Grief Therapy

Grief Therapy Techniques & Guide

Humans tend to make strong bonds of affection or attachment with others. When these bonds are broken, as in death or separation, a strong emotional reaction occurs, which is defined as “grief.”

In general, grief has been often associated with death and dying. However, in recent years, the association of grief is also recognized with any loss, being the deprivation of a meaningful relationship, separation from a pet, a friend, a family member or even marriage, job, health, role and identity.

Grief is a very powerful emotion. It is really painful and exhausting. It is real. It is hard. Depression shares common features with grief and this grief can completely take over the way you think and feel. Grieving is extremely tiring both physically and emotionally. When experiencing trauma which has changed our lives and circumstances and our routines, we grieve the loss of our old life. The grief changes us completely for good or bad. We are forever changed by our experience, but it does not have to be negative always. However the way each and every individual and families cope with separation (not only by death, but also by divorce, broken family, diagnosed with terminal illness both for the patient and caregiver, etc.), grief, loss, and bereavement is as unique as a fingerprint. This person's response or reaction to loss has physical, psychological, social, emotional, behavioral and spiritual components.

Anticipating the impact of loss or and during and after the events of loss or trauma, each person has unique emotional experiences and ways of coping and grieving and of reacting or not. But when it is sudden, violent or unexpected loss or trauma, then that imposes additional strains on coping. When a community is affected such as by disaster like natural calamities or epidemics, both the cost and sometimes the supports are greater.

Although we grieve many losses throughout a lifetime, such as losing a job or a home, the death of a loved one is especially difficult. In fact it is probably the most painful of all human experiences. Whether it is a parent, child, friend or a pet, a whole host of feelings is triggered by loss, and the only way to truly heal from the loss is to fully experience those feelings.

The impacts of the grief are particularly challenging times for children also, who may have had little experience managing strong effects within themselves or in their family. These feelings are all part of a natural healing process that draws on the resilience of the person, family and community.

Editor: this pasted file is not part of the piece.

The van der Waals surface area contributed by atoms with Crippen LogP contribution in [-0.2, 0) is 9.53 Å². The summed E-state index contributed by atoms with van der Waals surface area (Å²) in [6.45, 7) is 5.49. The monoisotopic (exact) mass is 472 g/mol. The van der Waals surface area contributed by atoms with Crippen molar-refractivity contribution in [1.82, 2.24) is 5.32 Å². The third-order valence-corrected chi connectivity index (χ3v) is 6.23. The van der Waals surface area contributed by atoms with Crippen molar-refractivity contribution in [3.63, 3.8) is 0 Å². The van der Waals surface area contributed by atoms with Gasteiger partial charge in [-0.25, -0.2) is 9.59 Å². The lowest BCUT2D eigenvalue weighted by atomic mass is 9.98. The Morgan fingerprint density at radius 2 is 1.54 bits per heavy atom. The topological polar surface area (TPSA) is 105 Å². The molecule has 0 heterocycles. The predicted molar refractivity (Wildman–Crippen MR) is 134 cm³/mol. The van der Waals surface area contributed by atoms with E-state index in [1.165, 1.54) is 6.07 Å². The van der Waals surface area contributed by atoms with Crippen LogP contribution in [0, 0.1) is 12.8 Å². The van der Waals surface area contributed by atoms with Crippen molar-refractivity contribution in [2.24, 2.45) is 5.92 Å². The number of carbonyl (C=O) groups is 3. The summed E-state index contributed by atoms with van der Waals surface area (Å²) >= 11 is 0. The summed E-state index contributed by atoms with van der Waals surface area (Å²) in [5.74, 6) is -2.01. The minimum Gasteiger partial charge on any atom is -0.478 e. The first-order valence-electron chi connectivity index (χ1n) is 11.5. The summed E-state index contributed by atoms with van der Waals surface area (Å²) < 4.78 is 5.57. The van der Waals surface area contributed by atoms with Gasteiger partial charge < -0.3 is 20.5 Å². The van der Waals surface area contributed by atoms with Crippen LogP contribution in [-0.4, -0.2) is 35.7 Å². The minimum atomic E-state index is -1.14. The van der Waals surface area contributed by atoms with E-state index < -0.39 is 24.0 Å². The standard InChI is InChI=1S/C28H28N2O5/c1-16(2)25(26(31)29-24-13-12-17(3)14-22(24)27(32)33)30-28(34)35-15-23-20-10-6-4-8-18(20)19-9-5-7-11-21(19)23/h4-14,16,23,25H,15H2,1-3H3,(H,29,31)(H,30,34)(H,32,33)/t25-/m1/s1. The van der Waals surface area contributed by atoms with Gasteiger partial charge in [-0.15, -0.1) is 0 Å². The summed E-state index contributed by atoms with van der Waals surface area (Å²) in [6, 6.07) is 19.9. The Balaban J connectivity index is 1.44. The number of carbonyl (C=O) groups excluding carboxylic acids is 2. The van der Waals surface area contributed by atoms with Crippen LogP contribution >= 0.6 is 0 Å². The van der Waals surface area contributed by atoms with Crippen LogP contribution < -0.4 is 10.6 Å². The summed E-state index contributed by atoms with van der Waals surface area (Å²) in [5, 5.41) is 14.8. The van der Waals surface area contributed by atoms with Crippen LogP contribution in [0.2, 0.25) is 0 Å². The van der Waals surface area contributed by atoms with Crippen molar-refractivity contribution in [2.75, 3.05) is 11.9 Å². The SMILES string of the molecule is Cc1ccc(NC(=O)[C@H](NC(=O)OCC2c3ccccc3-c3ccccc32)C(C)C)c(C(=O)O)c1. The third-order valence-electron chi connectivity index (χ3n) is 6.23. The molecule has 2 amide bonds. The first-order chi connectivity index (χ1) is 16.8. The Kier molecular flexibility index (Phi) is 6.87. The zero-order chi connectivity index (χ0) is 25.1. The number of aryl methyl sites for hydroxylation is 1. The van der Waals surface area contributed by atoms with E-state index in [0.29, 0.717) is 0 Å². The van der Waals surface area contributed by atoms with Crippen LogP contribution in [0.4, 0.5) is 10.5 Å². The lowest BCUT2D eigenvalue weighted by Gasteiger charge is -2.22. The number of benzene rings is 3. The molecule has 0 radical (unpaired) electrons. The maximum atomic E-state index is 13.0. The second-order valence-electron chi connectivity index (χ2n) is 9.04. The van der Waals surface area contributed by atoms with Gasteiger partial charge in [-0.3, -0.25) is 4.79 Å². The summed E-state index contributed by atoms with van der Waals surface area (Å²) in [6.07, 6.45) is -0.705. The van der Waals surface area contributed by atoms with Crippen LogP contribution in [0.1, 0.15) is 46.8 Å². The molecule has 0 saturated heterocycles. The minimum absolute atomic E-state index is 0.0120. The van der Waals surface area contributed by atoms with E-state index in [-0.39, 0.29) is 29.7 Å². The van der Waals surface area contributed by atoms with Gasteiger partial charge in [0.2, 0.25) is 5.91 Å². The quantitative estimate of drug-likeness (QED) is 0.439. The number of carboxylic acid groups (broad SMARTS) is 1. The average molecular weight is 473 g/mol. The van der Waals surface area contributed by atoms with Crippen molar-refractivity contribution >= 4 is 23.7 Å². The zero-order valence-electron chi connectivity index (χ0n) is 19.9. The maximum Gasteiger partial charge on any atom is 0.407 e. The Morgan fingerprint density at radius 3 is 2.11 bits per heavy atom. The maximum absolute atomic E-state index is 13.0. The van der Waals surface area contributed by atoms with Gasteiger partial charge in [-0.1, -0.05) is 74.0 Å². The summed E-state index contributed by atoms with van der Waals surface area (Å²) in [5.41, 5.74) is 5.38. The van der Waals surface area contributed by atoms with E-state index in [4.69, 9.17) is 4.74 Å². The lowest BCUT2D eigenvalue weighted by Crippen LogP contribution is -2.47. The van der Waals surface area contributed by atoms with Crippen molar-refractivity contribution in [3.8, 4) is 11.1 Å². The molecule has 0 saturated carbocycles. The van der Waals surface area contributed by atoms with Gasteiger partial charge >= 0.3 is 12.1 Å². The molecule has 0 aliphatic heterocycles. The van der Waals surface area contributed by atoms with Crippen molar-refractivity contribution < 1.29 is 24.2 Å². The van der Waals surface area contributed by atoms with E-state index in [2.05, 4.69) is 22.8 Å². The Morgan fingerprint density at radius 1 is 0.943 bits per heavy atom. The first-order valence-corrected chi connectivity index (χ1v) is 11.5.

The grief felt by an individual is not just for the person who died/separated, but also for the unfulfilled wishes and plans of/with the person. Death often reminds people of past losses or separations. The person who are grieving will try to withdraw from their friends and family and feel helpless and in some cases some might be angry and want to take action.

Given the right skills and cope up methods, we can allow this process of grief to move through us and even it can become a tool for the development of great insight. The majority of people who survive loss and trauma skillfully do not go on to develop post traumatic depression syndrome.

But, majority of us are stuck with that and are unaware of how we are meant to deal with the sadness and hence the depth of emotion will be welling up within us. This undealt grief could initiate a whole chain of chronic dysfunction, confusion, depression, avoidance behaviors and general unhappiness. The complications of the grief reaction are many.

According to Worden (1982), there can be feelings such as sadness, anger, guilt, anxiety, loneliness, shock, yearning, numbness, helplessness etc., physical sensations which include fatigue, tightness in the chest and throat, a dry mouth, a hollow feeling in the stomach and more. There might be various thoughts going in the mind of that grieving person that can lead to depression, obsessions, confusion or even hallucinations and behaviors such as disturbed sleep, social withdrawal, crying, neurotic responses to old possessions and memories, absent-mindedness, searching and calling out, restless overactivity and so on.

Mourning/grieving may be described as having the following three phases:

  1. The urge to bring back the person who died/separated.
  2. Disorganization and sadness.
  3. Reorganization.


They cannot be grieving all the day as it is certain that their bereavement will be interrupted by their practical issues of survival or have to be strong by hiding their loss for the benefit of family and friends. They have to cope up with other life events and have to adapt in this process of grieving. In such cases, their grief can remain unresolved and later resurface as an issue for counseling/therapy.